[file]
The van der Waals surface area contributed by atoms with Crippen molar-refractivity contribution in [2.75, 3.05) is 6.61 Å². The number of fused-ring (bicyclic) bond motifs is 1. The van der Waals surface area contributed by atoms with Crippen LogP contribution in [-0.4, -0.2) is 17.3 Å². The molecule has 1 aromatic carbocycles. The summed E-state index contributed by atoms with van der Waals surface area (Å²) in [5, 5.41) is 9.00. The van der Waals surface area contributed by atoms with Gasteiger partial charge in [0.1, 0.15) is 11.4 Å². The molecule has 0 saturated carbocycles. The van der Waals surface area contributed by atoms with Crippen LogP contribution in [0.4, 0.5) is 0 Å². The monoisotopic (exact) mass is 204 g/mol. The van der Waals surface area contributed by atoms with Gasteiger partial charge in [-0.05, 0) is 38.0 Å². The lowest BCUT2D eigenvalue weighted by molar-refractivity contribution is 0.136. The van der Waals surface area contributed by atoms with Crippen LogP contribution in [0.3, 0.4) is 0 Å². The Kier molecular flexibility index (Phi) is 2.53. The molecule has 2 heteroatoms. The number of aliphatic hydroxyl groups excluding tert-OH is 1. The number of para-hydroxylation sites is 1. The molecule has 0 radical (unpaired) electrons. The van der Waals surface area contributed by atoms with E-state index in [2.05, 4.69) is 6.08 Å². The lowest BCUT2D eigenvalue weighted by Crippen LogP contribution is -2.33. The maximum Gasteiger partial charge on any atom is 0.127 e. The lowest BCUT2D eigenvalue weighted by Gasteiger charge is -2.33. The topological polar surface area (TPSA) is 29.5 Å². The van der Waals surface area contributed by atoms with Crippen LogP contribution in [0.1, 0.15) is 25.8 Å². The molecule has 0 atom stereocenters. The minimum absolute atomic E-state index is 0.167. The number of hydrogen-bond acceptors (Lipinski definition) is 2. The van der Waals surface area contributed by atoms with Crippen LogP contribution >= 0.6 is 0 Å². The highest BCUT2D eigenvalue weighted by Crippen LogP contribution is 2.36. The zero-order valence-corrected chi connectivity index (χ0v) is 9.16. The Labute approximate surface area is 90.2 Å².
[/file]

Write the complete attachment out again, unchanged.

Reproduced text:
The van der Waals surface area contributed by atoms with Crippen molar-refractivity contribution in [2.75, 3.05) is 6.61 Å². The number of fused-ring (bicyclic) bond motifs is 1. The van der Waals surface area contributed by atoms with Crippen LogP contribution in [-0.4, -0.2) is 17.3 Å². The molecule has 1 aromatic carbocycles. The summed E-state index contributed by atoms with van der Waals surface area (Å²) in [5, 5.41) is 9.00. The van der Waals surface area contributed by atoms with Gasteiger partial charge in [0.1, 0.15) is 11.4 Å². The molecule has 0 saturated carbocycles. The van der Waals surface area contributed by atoms with Crippen LogP contribution in [0.4, 0.5) is 0 Å². The monoisotopic (exact) mass is 204 g/mol. The van der Waals surface area contributed by atoms with Gasteiger partial charge in [-0.05, 0) is 38.0 Å². The lowest BCUT2D eigenvalue weighted by molar-refractivity contribution is 0.136. The van der Waals surface area contributed by atoms with Crippen LogP contribution in [0.3, 0.4) is 0 Å². The Kier molecular flexibility index (Phi) is 2.53. The molecule has 2 heteroatoms. The number of aliphatic hydroxyl groups excluding tert-OH is 1. The number of para-hydroxylation sites is 1. The molecule has 0 radical (unpaired) electrons. The van der Waals surface area contributed by atoms with E-state index in [2.05, 4.69) is 6.08 Å². The lowest BCUT2D eigenvalue weighted by Crippen LogP contribution is -2.33. The maximum Gasteiger partial charge on any atom is 0.127 e. The lowest BCUT2D eigenvalue weighted by Gasteiger charge is -2.33. The topological polar surface area (TPSA) is 29.5 Å². The van der Waals surface area contributed by atoms with Crippen LogP contribution in [0.1, 0.15) is 25.8 Å². The molecule has 0 atom stereocenters. The minimum absolute atomic E-state index is 0.167. The number of hydrogen-bond acceptors (Lipinski definition) is 2. The van der Waals surface area contributed by atoms with Crippen LogP contribution >= 0.6 is 0 Å². The highest BCUT2D eigenvalue weighted by Crippen LogP contribution is 2.36. The zero-order valence-corrected chi connectivity index (χ0v) is 9.16. The Labute approximate surface area is 90.2 Å².